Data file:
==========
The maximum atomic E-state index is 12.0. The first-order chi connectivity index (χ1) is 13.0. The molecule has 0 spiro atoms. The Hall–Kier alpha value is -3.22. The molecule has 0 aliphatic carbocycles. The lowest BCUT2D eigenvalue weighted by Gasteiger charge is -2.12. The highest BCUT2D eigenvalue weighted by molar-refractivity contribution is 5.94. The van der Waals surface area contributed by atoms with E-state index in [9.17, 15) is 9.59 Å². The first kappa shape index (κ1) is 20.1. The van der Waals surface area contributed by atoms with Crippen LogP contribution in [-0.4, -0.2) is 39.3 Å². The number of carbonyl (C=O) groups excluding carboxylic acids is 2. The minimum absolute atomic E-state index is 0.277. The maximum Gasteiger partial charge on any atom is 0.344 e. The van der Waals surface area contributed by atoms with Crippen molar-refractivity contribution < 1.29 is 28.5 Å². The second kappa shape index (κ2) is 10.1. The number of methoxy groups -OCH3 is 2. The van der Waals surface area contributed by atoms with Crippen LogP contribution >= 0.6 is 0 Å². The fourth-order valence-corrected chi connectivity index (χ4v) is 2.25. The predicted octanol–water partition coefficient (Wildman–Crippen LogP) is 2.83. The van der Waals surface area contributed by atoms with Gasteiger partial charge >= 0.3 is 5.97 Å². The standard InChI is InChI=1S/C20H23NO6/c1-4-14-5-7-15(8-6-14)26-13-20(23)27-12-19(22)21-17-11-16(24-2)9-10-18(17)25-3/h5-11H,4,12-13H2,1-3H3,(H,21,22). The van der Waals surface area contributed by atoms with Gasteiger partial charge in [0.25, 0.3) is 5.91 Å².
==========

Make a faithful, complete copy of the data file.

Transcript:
The maximum atomic E-state index is 12.0. The first-order chi connectivity index (χ1) is 13.0. The molecule has 0 spiro atoms. The Hall–Kier alpha value is -3.22. The molecule has 0 aliphatic carbocycles. The lowest BCUT2D eigenvalue weighted by Gasteiger charge is -2.12. The highest BCUT2D eigenvalue weighted by molar-refractivity contribution is 5.94. The van der Waals surface area contributed by atoms with E-state index in [9.17, 15) is 9.59 Å². The first kappa shape index (κ1) is 20.1. The van der Waals surface area contributed by atoms with Crippen LogP contribution in [-0.4, -0.2) is 39.3 Å². The number of carbonyl (C=O) groups excluding carboxylic acids is 2. The minimum absolute atomic E-state index is 0.277. The maximum Gasteiger partial charge on any atom is 0.344 e. The van der Waals surface area contributed by atoms with Crippen molar-refractivity contribution < 1.29 is 28.5 Å². The second kappa shape index (κ2) is 10.1. The number of methoxy groups -OCH3 is 2. The van der Waals surface area contributed by atoms with Crippen LogP contribution >= 0.6 is 0 Å². The fourth-order valence-corrected chi connectivity index (χ4v) is 2.25. The predicted octanol–water partition coefficient (Wildman–Crippen LogP) is 2.83. The van der Waals surface area contributed by atoms with Gasteiger partial charge >= 0.3 is 5.97 Å². The standard InChI is InChI=1S/C20H23NO6/c1-4-14-5-7-15(8-6-14)26-13-20(23)27-12-19(22)21-17-11-16(24-2)9-10-18(17)25-3/h5-11H,4,12-13H2,1-3H3,(H,21,22). The van der Waals surface area contributed by atoms with Gasteiger partial charge in [0.25, 0.3) is 5.91 Å².